Does the VDI directive 2083-9.1 consider these types of measurements with the necessary diligence? The holistic method measures the particle emission per unit of time. The disadvantage is that the results cannot be compared to any classification as shown in ISO 14644-1.
It is not the machine that corresponds to the air cleanliness class, but the measured particle concentration
The holistic method should always be considered in connection with the local measurement method where estimations are taken at defined points. The analysis set up means that the object is measured in a testing room with clean air flow through, then particle concentration is determined at an air outlet, as well as the volume flow at the air outlet.
Multiplying both values results in the particle flow. The particle concentration (P/m3) multiplied by the volume flow (m3/s) results in the particle flow (P/s):
P/s = P/m3 x m3/s
The following example explains why the holistic method makes sense: five measuring points were agreed at a duct by two different manufacturers. The duct of brand A showed the following results at the measurement points using the local measurement method (0 – 0 – 200 – 0 ‒ 0).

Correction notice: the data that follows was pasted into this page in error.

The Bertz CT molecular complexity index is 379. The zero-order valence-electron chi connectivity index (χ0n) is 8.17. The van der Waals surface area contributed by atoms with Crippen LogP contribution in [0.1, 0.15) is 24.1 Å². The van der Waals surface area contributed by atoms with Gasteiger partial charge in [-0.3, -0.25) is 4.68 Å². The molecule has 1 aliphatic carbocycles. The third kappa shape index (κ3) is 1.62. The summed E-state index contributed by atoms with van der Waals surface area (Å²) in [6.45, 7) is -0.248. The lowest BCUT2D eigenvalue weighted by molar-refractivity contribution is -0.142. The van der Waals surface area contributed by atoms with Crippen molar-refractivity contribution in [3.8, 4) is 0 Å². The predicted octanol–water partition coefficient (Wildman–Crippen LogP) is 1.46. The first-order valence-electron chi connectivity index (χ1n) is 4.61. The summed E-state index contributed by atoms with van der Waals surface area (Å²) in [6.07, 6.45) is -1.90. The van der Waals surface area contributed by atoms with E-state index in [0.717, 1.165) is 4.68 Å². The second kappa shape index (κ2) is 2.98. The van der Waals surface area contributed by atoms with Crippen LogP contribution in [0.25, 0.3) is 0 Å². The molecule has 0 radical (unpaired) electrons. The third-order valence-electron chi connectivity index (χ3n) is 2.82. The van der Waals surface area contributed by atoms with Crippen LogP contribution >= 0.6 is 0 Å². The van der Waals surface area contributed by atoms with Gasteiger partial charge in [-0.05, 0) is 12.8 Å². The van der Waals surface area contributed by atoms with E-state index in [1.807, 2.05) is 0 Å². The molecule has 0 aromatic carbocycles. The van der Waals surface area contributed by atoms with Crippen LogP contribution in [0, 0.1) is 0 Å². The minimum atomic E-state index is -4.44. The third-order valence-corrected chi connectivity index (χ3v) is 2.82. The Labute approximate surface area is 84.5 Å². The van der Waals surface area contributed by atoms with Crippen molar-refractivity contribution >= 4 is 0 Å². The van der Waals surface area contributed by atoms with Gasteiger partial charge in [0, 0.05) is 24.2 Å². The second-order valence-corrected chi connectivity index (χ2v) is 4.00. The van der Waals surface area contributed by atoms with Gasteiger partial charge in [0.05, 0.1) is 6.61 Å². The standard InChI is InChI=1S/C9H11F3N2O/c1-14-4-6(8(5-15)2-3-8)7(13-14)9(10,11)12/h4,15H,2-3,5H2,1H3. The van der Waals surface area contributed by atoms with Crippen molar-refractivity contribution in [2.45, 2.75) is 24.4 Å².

According to VDI directive 2083-9.1, this means that the particles emission of this duct equals a classification to which the highest measured value, in this case 200, must be assigned.
The result for the duct of brand B is (100 – 100 – 100 – 100 – 100). According to the directive, in this case, a classification of 100 must be assigned. Although the duct of brand B emits more particles, it has a lower classification. This contradiction can be resolved using the holistic method.
A blanket statement on cleanliness is often desirable, but it does not always give the right information about the most important component in the manufacturing process: the product.
Statements on cleanliness suitability should always be made about the product and the process. Many conditions can influence the result of such measurements, including long-term performance, the stability of the manufacturing conditions and the overall environment. These issues should be factored to make a decision about the cleanliness suitability.
N.B. This article is featured in the March 2019 issue of Cleanroom Technology.